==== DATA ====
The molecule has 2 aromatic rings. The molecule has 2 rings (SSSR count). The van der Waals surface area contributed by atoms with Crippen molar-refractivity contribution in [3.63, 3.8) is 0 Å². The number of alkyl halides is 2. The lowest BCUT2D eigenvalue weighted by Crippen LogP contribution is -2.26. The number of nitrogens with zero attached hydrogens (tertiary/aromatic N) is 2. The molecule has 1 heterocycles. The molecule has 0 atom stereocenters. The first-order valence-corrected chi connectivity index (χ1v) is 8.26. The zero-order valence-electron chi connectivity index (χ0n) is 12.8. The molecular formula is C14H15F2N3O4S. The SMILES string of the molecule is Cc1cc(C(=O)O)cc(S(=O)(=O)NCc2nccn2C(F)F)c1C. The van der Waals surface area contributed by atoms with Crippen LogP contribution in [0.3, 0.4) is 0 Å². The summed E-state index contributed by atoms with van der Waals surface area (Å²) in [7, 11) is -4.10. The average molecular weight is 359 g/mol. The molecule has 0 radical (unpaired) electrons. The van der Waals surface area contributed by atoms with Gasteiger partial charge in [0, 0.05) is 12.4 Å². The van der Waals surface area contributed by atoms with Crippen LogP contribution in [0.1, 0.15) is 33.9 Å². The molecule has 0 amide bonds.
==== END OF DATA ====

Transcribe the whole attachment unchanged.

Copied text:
The molecule has 2 aromatic rings. The molecule has 2 rings (SSSR count). The van der Waals surface area contributed by atoms with Crippen molar-refractivity contribution in [3.63, 3.8) is 0 Å². The number of alkyl halides is 2. The lowest BCUT2D eigenvalue weighted by Crippen LogP contribution is -2.26. The number of nitrogens with zero attached hydrogens (tertiary/aromatic N) is 2. The molecule has 1 heterocycles. The molecule has 0 atom stereocenters. The first-order valence-corrected chi connectivity index (χ1v) is 8.26. The zero-order valence-electron chi connectivity index (χ0n) is 12.8. The molecular formula is C14H15F2N3O4S. The SMILES string of the molecule is Cc1cc(C(=O)O)cc(S(=O)(=O)NCc2nccn2C(F)F)c1C. The van der Waals surface area contributed by atoms with Crippen LogP contribution in [0.3, 0.4) is 0 Å². The summed E-state index contributed by atoms with van der Waals surface area (Å²) in [7, 11) is -4.10. The average molecular weight is 359 g/mol. The molecule has 0 radical (unpaired) electrons. The van der Waals surface area contributed by atoms with Gasteiger partial charge in [0, 0.05) is 12.4 Å². The van der Waals surface area contributed by atoms with Crippen LogP contribution in [0.1, 0.15) is 33.9 Å². The molecule has 0 amide bonds.